To celebrate International Women's Day we spoke to Aeronautical Engineering graduate Benita Mordi. Whilst Benita works full time at Dell Technologies she also takes the time to share her expertise and knowledge from the industry to those around her when she can. Watch Benita's TEDX talk and read her full story below.

Hi Benita! Please tell us abit about yourself.

I'm currently a a full-time solutions architect at Dell Technologies. In my capacity at Dell Technologies, I work with customers to develop their strategy & implementation of IT infrastructure, Cloud Technologies, & more recently Artificial Intelligence. I started my professional journey with a short role in Public Relations & Branding, before venturing into IT.  I have a BA in Aeronautical Engineering from the University of South Wales, & a MA in Systems Engineering & Management from Texas A&M University. I also have my sights set on a Master’s in Business Administration.

I've been service-oriented most of my life and believe in using my gifts to support meaningful social impact, and as such give much of myself towards doing so.  In my spare time, you’ll find me reading, planning a trip, training for Spartan races, & finding opportunities to expand my comfort zone.


There's beauty in shared perspectives and ideas. I often remember very specific things I've learned or heard from others that have shaped either my thinking or factored into critical turning points for me in my career. Had they not shared, I might not have been better off. I hope to leave the same impression on someone who could use my shared knowledge or experience.

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What is it like being a woman in STEM & why is being a STEM advocate important?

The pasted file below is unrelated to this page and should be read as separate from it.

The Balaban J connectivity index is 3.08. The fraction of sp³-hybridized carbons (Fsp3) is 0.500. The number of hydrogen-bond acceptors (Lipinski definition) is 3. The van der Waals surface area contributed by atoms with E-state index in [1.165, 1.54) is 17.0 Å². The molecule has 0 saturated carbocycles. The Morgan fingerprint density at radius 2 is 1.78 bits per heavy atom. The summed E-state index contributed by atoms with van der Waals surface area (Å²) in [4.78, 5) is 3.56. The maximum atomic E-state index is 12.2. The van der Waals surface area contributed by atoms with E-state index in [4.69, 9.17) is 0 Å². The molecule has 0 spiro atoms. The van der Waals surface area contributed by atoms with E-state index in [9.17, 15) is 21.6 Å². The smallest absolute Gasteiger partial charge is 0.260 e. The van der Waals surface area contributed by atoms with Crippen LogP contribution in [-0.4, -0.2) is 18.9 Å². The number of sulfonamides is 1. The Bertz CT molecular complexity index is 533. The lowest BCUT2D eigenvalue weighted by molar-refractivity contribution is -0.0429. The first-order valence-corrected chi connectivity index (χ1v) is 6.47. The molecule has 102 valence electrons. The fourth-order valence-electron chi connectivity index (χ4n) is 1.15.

Being a woman in STEM is exciting & full of so many possibilities to learn, collaborate & drive impact. I think it's important to advocate because STEM fields shape huge parts of the world as we know it today & what it could look like tomorrow, as such it is essential for women to seek spaces in STEM where they can contribute to shaping the future in ways that benefit all people.

What have been some of your proudest moments during your career so far?

One of my proudest moments has been during my time  leading the National Society of Black Engineers (NSBE)- Chicago Professionals Chapter. In my first year as President, the chapter won an unprecedented 8 awards for our efforts in fulfilling NSBE's mission "to increase the number of culturally responsible Black Engineers who excel academically, succeed professionally & positively impact the community." I hadn't expected to step into the role at the time I did, nor have that level of impact in my first year, but I've found that my time as President is one that I will forever honour. 

What would you like your legacy to look like?

The legacy I'd like to leave behind is one of service & impact where it matters most.